Over the last week the media has spent considerable time and space questioning whether a mother of five children, including a baby with special needs, can balance family and the duties of Vice President. Like many women across America I am embarrassed this question is being asked.
Eighty eight years ago women were granted the right to vote. From before suffrage, we have told our daughters they could be anything they wanted – no limits. Do we now need to qualify this? You can be anything you want unless you have a family? I hope not.
We should be celebrating the progress and success of every woman in America. Politically we have recently experienced many firsts. The first woman Speaker of the House, the first woman to run a viable campaign for President, a record number of women serving in Congress, and now another woman running for Vice President. All of these milestones should be celebrated.
For decades millions of women have successfully balanced work and family – many because they have to, some because they desire the challenges and rewards of a career outside the home. In 1955 only 27 percent of mothers in the workforce had kids under the age of 18; today that number is over 70 percent.
As a Member of Congress, Co-Chair of the Congressional Women’s Caucus and a new mom with a 16 month old son with special needs, I believe women bring a different and necessary perspective to the workforce. I can tell you being a mom has given me a renewed perspective on the issues that come before me in Congress.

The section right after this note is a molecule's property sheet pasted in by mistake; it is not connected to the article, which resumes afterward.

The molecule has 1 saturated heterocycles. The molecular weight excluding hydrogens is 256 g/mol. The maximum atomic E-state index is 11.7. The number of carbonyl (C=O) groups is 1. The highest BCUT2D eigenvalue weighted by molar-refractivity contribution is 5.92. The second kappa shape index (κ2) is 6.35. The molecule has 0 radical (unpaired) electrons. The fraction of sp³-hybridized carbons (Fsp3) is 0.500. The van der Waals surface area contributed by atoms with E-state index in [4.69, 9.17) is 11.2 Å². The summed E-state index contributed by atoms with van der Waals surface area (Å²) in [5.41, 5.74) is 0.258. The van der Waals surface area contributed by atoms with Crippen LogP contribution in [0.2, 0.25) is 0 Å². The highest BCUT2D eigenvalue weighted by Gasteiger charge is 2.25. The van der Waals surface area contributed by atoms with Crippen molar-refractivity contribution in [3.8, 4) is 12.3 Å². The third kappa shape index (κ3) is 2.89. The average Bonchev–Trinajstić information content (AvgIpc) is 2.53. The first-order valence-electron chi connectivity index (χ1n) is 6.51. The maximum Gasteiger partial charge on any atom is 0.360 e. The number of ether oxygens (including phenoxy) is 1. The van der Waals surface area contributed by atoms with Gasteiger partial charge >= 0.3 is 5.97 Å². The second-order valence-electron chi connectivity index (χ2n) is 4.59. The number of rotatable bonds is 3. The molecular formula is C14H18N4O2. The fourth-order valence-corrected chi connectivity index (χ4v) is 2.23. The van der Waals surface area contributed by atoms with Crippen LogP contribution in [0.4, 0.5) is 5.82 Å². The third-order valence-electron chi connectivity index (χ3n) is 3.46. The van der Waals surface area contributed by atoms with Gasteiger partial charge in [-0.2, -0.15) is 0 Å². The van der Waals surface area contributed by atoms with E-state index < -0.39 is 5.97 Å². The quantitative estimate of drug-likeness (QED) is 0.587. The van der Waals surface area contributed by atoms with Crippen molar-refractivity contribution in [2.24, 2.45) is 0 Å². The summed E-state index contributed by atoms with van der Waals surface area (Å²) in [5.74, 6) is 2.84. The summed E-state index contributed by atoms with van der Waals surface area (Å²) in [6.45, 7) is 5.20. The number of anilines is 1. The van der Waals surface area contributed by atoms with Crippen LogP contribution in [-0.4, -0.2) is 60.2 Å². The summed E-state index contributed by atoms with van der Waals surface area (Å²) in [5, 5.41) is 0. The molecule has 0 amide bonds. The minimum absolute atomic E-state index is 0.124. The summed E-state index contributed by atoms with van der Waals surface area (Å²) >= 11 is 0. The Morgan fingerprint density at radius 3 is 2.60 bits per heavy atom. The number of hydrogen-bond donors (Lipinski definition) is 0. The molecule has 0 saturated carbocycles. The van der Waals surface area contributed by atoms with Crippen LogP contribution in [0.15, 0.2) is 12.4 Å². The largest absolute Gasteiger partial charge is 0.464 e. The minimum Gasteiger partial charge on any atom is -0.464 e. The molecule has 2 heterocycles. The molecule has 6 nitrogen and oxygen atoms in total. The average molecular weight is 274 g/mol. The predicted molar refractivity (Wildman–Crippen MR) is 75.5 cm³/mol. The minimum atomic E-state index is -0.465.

It is why earlier this year I worked with other women in Congress to introduce the Family Friendly Workplace Act so parents can have more flexibility in their job. It is why I helped co-found the Down Syndrome Caucus so we can bring more awareness and support to the developmentally disabled. This is why I have worked to improve our access to quality, affordable health care.
Governor Sarah Palin is someone who will bring her real world experience to the White House. Her experience is grounded in her role as a wife, mother of five and Governor. Her career has centered on her family and it is because of her family she has been able to rise from PTA mom to Mayor to Governor of Alaska and to candidate for Vice President of the United States.
She has balanced raising her family with running a state that is critical to our energy security. She has managed a state with 24,000 employees and a $10 billion budget. She oversees the Alaska Air National Guard. And, time and time again, she has proven she is not afraid to shake up the status quo and fight the special interest groups.
Like so many working women Governor Palin knows balancing family and work isn’t easy. Sometimes you have to skip your morning shower, work through lunch, and drink a lot more coffee. You rely more on your friends and family to help out. But like many women know — you just make it work.
The advancement of women is important to the workforce and our economic growth. Women-owned businesses are the fastest growing segment of our economy, women manage 83% of the household income, and women make 80% of the health care decisions in a family. Women can’t regress from working and raising a family.
At a time when women are breaking down so many barriers, shattering the glass ceiling, and having a tremendous impact on our country, we should be celebrating our achievements, not questioning them.
–By Congresswoman Cathy McMorris Rodgers